by Patrycja Klucznik
15 Nov. 2009
Walking by Katz’s Deli on Dufferin Street in Toronto on any given day, there is often a van parked in the parking lot with these words in small print along the side: “In the interest of energy conservation, this truck has been repowered to run on chicken soup.”
What if it were?
Running vehicles on natural resources is not as new as some may think. Henry Ford was ahead of the game when he incorporated soybean oil and meal into the manufacturing of cars in the 1930s, according to SoyInfo Center.com. Nearly 80 years later, the technology is being reincorporated into everything from foam headrests to wall paint.
The various automotive uses for soy were displayed Thursday at this year’s Royal Agricultural Winter Fair held at the Canadian National Exhibition grounds.
Kim Schwering, the executive assistant and promotion event manager at Grain Farmers of Ontario as well as executive assistant at Ontario Soybean Growers, compared the use of soy in common, commercially available products to rejuvenating the old with the new.
“Now we’re almost reinventing the wheel,” said Schwering, as she handed out box after box of soy crayons to children walking into her exhibit.
Schwering maintained that Ford as a company today is replacing certain plastics used in their foam and seat cushions with a soy alternative. According to Schwering, the entire bean can essentially be used, whether for livestock feed or headrests in cars, with virtually no waste.
“I think a lot of people now are getting into it. This was a record year for us as farmers, with 28,000 farmers in Ontario that grow on 5 million acres of land – 2.4 million acres this year was soybeans,” Schwering said.
Murray Booth, the business development manager for Soy 20/20, a project that brings together “government, academic and industry partners together to stimulate and seize new global bioscience opportunities for Canadian soybeans,” according to their website, heralded the use of soy as a means for supporting Ontario’s economy.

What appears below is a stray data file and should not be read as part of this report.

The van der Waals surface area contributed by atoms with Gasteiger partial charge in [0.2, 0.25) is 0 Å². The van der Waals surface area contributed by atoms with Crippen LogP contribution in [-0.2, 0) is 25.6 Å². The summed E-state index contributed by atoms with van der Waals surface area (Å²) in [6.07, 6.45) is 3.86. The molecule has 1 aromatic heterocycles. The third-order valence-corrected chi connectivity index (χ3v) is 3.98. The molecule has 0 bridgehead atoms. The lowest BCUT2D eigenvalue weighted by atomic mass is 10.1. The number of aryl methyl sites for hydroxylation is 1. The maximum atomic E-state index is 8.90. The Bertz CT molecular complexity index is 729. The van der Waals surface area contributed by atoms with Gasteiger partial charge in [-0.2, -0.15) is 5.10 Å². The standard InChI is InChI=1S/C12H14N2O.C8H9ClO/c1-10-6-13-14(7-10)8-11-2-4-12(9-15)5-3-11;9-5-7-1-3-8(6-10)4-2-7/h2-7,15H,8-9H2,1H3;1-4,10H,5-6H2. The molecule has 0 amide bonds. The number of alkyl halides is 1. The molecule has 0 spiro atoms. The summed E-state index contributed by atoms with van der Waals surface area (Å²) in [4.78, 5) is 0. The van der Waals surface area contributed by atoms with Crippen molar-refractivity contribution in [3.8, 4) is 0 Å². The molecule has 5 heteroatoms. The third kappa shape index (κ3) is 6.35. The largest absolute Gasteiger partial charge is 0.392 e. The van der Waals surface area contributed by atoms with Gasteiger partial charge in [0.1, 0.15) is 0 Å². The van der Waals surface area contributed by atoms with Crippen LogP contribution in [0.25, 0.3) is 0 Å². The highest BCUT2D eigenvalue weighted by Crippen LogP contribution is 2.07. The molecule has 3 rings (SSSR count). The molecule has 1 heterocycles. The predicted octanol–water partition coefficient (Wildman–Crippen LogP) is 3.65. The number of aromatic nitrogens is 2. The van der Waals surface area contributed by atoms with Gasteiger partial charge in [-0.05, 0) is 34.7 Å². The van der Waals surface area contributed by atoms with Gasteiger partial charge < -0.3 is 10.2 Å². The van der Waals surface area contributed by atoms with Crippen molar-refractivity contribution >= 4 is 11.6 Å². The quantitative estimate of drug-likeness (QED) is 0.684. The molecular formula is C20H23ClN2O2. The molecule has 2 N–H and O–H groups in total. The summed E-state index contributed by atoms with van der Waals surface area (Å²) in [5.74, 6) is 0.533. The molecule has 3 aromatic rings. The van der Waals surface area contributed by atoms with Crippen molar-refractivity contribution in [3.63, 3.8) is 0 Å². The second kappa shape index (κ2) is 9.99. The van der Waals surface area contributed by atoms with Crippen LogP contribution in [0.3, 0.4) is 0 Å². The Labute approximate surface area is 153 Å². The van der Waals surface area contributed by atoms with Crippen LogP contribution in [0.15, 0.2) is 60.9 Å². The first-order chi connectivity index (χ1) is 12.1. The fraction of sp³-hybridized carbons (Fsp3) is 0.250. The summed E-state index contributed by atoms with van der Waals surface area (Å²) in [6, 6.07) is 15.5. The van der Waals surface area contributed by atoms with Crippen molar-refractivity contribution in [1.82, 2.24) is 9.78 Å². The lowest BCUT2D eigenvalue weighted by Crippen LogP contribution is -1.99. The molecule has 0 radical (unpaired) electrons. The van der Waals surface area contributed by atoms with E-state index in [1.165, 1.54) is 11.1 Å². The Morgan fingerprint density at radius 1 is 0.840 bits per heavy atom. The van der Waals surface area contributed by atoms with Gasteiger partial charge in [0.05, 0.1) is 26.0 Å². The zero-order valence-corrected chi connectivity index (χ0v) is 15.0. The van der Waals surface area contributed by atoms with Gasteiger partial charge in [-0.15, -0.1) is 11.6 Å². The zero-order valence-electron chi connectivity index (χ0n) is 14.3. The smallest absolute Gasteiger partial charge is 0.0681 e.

It would use home grown resources, as well as “help the farmer and relieve our dependency on oil,” he said.
Booth held up and sqeezed a small sample of soy-based foam in order to emphasize the quality of the product used now in the 2008 Mustang.
“When you look at the new Mustangs, it’s used in the bumpers, soy’s used in the headrest, and it’s used in the foam. Ford wouldn’t have been looking at it years ago if it wasn’t any good,” Booth said.
Booth went on to explain that the lack of publicity has to do with the relatively small soy industry in Canada when compared with the United States.
“In the U.S. it’s big time, they advertise it more. In Ontario we have 3 million acres of soy, in the U.S. you have 28 million acres of soy,” Booth said.
If the auto industry is waking up to the fact that energy-efficient cars are increasing in demand, and renewable resources are the way of the future, why is the fact that soy-based products are being used in these vehicles not highly advertised? Upon close inspection of Ford’s website, not a single mention was made of soy products, although many other environmental initiatives were explained.
An information pamphlet that Soy 20/20 was distributing at the exhibit quoted Ford promising that “by the end of 2009, the company estimates that more than one million of its vehicles will be equipped with soy foam seats.”
Although Booth acknowledged that soy would never realistically replace oil in terms of usage and dependency, he predicted increased publicity of natural products like soy being used to manufacture cars could potentially breathe fresh air into the ailing automotive industry. According to Booth, increased infrastructure such as the proposed soy-crushing plant that is to be built in Sarnia, Ontario within the next three years, would increase overall awareness and publicity of soy and soy-based products.
Schwering also had a positive outlook on the future of soy, from the growers’ perspective.
“We’re getting there,” Schwering beamed.